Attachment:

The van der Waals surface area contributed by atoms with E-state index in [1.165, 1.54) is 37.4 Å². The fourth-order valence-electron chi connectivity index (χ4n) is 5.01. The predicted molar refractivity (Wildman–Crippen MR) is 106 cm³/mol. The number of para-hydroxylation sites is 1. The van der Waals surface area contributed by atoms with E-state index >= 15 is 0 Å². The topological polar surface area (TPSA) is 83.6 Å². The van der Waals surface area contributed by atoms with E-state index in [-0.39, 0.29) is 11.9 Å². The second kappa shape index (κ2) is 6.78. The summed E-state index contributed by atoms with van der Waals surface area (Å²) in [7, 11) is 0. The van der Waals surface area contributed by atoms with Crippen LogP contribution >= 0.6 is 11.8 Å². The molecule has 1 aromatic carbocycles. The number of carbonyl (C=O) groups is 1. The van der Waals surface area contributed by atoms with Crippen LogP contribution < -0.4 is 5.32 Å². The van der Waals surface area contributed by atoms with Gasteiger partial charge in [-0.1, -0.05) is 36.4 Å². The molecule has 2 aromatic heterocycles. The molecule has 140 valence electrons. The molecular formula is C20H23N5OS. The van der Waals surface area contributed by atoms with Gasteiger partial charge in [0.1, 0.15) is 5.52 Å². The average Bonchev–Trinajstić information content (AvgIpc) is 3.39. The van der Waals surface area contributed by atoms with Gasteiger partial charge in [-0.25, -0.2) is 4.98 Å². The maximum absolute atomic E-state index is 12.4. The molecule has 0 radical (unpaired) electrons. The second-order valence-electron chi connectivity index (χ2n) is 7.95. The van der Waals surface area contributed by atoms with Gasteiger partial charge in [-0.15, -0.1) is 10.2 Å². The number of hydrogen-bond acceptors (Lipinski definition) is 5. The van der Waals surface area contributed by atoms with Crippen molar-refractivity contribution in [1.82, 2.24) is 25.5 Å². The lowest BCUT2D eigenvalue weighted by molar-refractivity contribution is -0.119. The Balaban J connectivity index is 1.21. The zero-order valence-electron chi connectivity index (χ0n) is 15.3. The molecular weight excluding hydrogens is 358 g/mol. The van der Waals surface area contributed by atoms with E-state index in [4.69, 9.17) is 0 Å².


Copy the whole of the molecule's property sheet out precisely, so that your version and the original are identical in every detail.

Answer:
The van der Waals surface area contributed by atoms with E-state index in [1.165, 1.54) is 37.4 Å². The fourth-order valence-electron chi connectivity index (χ4n) is 5.01. The predicted molar refractivity (Wildman–Crippen MR) is 106 cm³/mol. The number of para-hydroxylation sites is 1. The van der Waals surface area contributed by atoms with E-state index >= 15 is 0 Å². The topological polar surface area (TPSA) is 83.6 Å². The van der Waals surface area contributed by atoms with E-state index in [-0.39, 0.29) is 11.9 Å². The second kappa shape index (κ2) is 6.78. The summed E-state index contributed by atoms with van der Waals surface area (Å²) in [7, 11) is 0. The van der Waals surface area contributed by atoms with Crippen LogP contribution >= 0.6 is 11.8 Å². The molecule has 1 aromatic carbocycles. The number of carbonyl (C=O) groups is 1. The van der Waals surface area contributed by atoms with Crippen LogP contribution < -0.4 is 5.32 Å². The van der Waals surface area contributed by atoms with Gasteiger partial charge in [-0.1, -0.05) is 36.4 Å². The molecule has 2 aromatic heterocycles. The molecule has 140 valence electrons. The molecular formula is C20H23N5OS. The van der Waals surface area contributed by atoms with Gasteiger partial charge in [0.1, 0.15) is 5.52 Å². The average Bonchev–Trinajstić information content (AvgIpc) is 3.39. The van der Waals surface area contributed by atoms with Gasteiger partial charge in [-0.25, -0.2) is 4.98 Å². The maximum absolute atomic E-state index is 12.4. The molecule has 0 radical (unpaired) electrons. The second-order valence-electron chi connectivity index (χ2n) is 7.95. The van der Waals surface area contributed by atoms with Gasteiger partial charge in [-0.15, -0.1) is 10.2 Å². The number of hydrogen-bond acceptors (Lipinski definition) is 5. The van der Waals surface area contributed by atoms with Crippen molar-refractivity contribution in [1.82, 2.24) is 25.5 Å². The lowest BCUT2D eigenvalue weighted by molar-refractivity contribution is -0.119. The Balaban J connectivity index is 1.21. The zero-order valence-electron chi connectivity index (χ0n) is 15.3. The molecular weight excluding hydrogens is 358 g/mol. The van der Waals surface area contributed by atoms with E-state index in [4.69, 9.17) is 0 Å².